We have performed a Solution Validation for the Quality Management MVC.
The first step in building out Quality Management is a scaffolding framework for testing. In particular, we are calling these test cases, and test sessions. These will be first class native objects in GitLab, used to track the quality process of testing itself. The MVC can be seen at https://gitlab.com/groups/gitlab-org/-/epics/3852.
Over the next year, the Plan stage will be focused on consolidating Issues, Requirements and Epics into Work Items.
Competitors in this space include qTest, Test Rail, and HPQC (HP Quality Center). They are focused on managing test cases as part of the software development lifecycle. Our approach and response will be to have similar basic test case management features (i.e. test objects), and then quickly move horizontally to integrate with other places in GitLab, such as issues and epics and even requirements management. See this epic for more information. With this strategy, we would not be necessarily competing directly with these existing incumbents, but helping users with the integration pains of multiple tools and leveraging other, more mature areas of GitLab as we iterate.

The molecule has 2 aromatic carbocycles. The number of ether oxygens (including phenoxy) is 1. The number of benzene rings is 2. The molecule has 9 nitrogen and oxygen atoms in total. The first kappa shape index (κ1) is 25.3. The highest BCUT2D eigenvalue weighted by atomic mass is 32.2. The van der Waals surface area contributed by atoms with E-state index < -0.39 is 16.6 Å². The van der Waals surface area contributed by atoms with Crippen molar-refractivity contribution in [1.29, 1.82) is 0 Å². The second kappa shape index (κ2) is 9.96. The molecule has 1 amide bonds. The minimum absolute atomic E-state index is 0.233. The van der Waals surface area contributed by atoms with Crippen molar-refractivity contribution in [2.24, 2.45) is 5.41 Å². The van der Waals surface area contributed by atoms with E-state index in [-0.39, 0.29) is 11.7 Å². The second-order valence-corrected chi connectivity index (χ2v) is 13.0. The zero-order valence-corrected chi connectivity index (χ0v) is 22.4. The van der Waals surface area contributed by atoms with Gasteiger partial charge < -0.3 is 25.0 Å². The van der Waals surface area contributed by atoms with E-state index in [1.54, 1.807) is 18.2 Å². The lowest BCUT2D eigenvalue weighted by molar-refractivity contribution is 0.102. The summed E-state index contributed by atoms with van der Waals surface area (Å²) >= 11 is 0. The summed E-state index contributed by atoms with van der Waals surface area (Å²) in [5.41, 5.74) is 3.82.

|Documentation Link||Service Desk|
Great products need to offer a great support experience. The GitLab Service Desk aims to be the primary medium which connects customers to product support staff.
Service Desk allows your organization the opportunity to provide an email address to your customers. These customers can send issues, feature requests, comments, and suggestions via email, with no external tools needed. These emails become issues right inside GitLab, potentially even in the same project where you are developing your product or service, pulling your customers directly into your DevOps process.
In an effort to clearly define a concrete and inspirational intent, it is important to answer this single question – "If Service Desk can be truly excellent at only one thing, what would it be?" This is the intent of the Service Desk: